Taxes: Software vs. accountant

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Anchor Intro: While taxes may be as certain as death, how you file them is up in the air. You can do them yourself, go to an accountant, or use your computer. explores the costs of and benefits of each.

Voiceover 1: While it’s possible to do your taxes without spending a dime, most Americans do spend money, either by filing online, or using software, a tax preparation service or a local accountant.

Voiceover 2: Online filing is the least expensive choice. Depending on the complexity of your return, you can find prices ranging from nothing to $40.

Voiceover 3: Software is next up the price ladder: $30 to $80 bucks. Before you buy, see how much extra you’re going to pay for state returns and to e-file.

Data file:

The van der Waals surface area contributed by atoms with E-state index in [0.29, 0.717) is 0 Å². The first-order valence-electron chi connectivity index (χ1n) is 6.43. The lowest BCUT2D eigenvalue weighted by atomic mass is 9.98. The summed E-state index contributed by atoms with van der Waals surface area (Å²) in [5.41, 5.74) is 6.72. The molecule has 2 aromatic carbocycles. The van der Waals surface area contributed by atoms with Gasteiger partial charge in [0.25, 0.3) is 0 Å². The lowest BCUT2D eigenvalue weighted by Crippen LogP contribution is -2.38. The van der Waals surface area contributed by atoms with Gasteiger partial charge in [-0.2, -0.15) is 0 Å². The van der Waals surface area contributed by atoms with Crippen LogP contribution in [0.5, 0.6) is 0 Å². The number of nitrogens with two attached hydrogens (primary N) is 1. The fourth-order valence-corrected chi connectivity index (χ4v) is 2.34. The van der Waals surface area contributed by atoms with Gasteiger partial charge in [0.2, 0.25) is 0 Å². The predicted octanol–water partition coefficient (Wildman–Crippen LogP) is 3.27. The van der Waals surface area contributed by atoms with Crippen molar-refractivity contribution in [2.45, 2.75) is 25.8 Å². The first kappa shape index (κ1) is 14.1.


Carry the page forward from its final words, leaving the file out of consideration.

Voiceover 4: If you want to sit across from a warm body this season, prepare to pay for the privilege: We called both H&R Block and Jackson Hewitt and asked the cost to file a long-form 1040 with itemized deductions. They both estimated $100 to $120 … but they also said everyone is different.

Voiceover 5: And then there’s the private accountant. The National Society of Accountants says the average fee for an itemized 1040 with Schedule A, plus state return, is $205. These are accountants … not necessarily CPAs. You’re gonna pay more for them.

Voiceover 6: As to which is best for you … software, tax preparer or specialist … the answer really lies in your comfort level and your situation.

SOT: If I was doing a simple return, like a 1040A or a 1040EZ, software would be very good. But I’m complicated … I have a sole proprietorship or I’ve sold stock, or something like that then I think you should see a tax professional.”

Standup: But before you pay anyone, listen to this: If you made less than 54 grand last year, there’s some kind of free help out there: either free in-person preparation or free online filing. So don’t even think of writing a check till you do one. For, I’m Kristin Arnold.